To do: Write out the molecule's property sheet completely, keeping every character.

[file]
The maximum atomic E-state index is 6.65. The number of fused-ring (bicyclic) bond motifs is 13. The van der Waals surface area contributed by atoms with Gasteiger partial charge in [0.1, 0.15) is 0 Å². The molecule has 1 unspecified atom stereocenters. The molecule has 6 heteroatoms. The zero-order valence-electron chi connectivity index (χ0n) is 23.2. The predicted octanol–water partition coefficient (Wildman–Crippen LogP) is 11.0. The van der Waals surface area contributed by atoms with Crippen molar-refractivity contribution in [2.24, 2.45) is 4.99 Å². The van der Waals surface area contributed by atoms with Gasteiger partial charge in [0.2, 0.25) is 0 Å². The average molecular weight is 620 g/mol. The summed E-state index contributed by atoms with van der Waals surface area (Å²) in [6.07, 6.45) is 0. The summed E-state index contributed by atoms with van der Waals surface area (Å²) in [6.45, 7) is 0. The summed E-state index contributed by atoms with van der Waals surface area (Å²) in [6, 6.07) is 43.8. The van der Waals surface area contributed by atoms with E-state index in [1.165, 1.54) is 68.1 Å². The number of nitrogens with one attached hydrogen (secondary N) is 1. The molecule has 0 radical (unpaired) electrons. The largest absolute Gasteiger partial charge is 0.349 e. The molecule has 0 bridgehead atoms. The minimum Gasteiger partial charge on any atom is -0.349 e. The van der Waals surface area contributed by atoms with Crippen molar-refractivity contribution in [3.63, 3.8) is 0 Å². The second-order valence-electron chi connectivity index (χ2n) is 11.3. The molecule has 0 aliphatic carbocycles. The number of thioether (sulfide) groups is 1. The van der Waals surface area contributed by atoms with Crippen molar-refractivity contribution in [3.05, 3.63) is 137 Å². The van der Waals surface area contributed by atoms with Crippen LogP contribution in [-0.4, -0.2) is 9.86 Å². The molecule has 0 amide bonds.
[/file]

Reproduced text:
The maximum atomic E-state index is 6.65. The number of fused-ring (bicyclic) bond motifs is 13. The van der Waals surface area contributed by atoms with Gasteiger partial charge in [0.1, 0.15) is 0 Å². The molecule has 1 unspecified atom stereocenters. The molecule has 6 heteroatoms. The zero-order valence-electron chi connectivity index (χ0n) is 23.2. The predicted octanol–water partition coefficient (Wildman–Crippen LogP) is 11.0. The van der Waals surface area contributed by atoms with Crippen molar-refractivity contribution in [2.24, 2.45) is 4.99 Å². The van der Waals surface area contributed by atoms with Gasteiger partial charge in [0.2, 0.25) is 0 Å². The average molecular weight is 620 g/mol. The summed E-state index contributed by atoms with van der Waals surface area (Å²) in [6.07, 6.45) is 0. The summed E-state index contributed by atoms with van der Waals surface area (Å²) in [6.45, 7) is 0. The summed E-state index contributed by atoms with van der Waals surface area (Å²) in [6, 6.07) is 43.8. The van der Waals surface area contributed by atoms with E-state index in [1.165, 1.54) is 68.1 Å². The number of nitrogens with one attached hydrogen (secondary N) is 1. The molecule has 0 radical (unpaired) electrons. The largest absolute Gasteiger partial charge is 0.349 e. The molecule has 0 bridgehead atoms. The minimum Gasteiger partial charge on any atom is -0.349 e. The van der Waals surface area contributed by atoms with Crippen molar-refractivity contribution in [3.63, 3.8) is 0 Å². The second-order valence-electron chi connectivity index (χ2n) is 11.3. The molecule has 0 aliphatic carbocycles. The number of thioether (sulfide) groups is 1. The van der Waals surface area contributed by atoms with Crippen molar-refractivity contribution in [3.05, 3.63) is 137 Å². The van der Waals surface area contributed by atoms with Crippen LogP contribution in [-0.4, -0.2) is 9.86 Å². The molecule has 0 amide bonds.